Anglesey Against Wind Turbines

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Buffer Zones

AAWT, in common with an increasing number of governments, councils, specialists and communities is calling for a Buffer Zone of 1.5km (about 1 mile) between any houses and the nearest turbine. This isn’t simply about the view. It recognises the several dangers which turbines present and is attempting to put them sufficiently far from habitation to reduce the risk to residents. The safety regulations for the Vestas V90, (300-ft rotor span and a total height of 410 feet) tell operators and technicians to stay 1,300 feet from an operating turbine, which doesn’t seem to be a bad place to start.

There is no clear safety standard for the UK. Back in 2008 the Guardian asked the HSE what legal requirements exist for turbines' strength. The HSE suggested they ask the Department for Business, Enterprise and Regulatory Reform ... which said it was probably an HSE issue!

TheGuardian

Turbine disintegration

Blade throw or turbine collapse where wind turbines are sited at schools, hospitals etc” are identified as specific risks to the public by the Health & Safety Executive.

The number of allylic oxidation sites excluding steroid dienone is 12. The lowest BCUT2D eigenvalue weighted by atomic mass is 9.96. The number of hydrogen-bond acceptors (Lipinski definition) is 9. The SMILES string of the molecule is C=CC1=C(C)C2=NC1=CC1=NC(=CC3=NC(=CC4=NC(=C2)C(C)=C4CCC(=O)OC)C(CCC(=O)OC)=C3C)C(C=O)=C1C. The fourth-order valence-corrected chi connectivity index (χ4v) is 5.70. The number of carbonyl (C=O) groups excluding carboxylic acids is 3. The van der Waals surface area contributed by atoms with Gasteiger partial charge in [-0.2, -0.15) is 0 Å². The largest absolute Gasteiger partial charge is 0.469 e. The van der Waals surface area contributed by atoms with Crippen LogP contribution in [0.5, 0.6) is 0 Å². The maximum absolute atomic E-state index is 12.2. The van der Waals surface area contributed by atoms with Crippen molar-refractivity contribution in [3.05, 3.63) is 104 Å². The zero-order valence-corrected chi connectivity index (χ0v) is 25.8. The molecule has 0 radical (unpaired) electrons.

As well as throwing blades away, turbines have been known to despatch shards of ice, the bodies of birds and, as shown in the photo, occasionally entire turbines. On small turbines, blades can be cast off at over 100 mph and blade tips have been found up to 1300m from the pylon. That’s close to the buffer zone being sought by AAWT - and many others.

National Wind Watch (NWW) has a selection of illustrative videos.

NWW

Unspecified Risks to the Public

Various parts of the world are taking action to safeguard its citizens, - as identified by Caithness Windfarm Information Forum. (CWIF).

“In New Zealand, the government is set to change planning rules to give residents the right to veto wind turbines from being built within 2km of their homes. In Australia, the Victorian government has set guidelines forbidding wind turbine construction closer than 2km to houses. In Scotland, a 2km guideline is also in place between large wind farm developments and communities, though the guideline is often disgracefully ignored by the Scottish government planners. And in Canada, the Ontario Government has declared a moratorium on offshore wind projects and has proposed a reduction of noise from wind turbines from 40dB to 30-32dB, which would effectively extend the setback distance from homes.”

This excellent website has investigated turbine accidents, from any cause, since the early 1970’s and its findings make compelling reading.

Year

70s

80s

90s

00

01

02

3

4

05

06

07

08

09

10

11

12*

No.

1

8

15

3


1

4

4

4

5

5

10

7

7

13

9

Fatal Accidents

Source: CWIF

Photograph: Windfarm Action

CWIF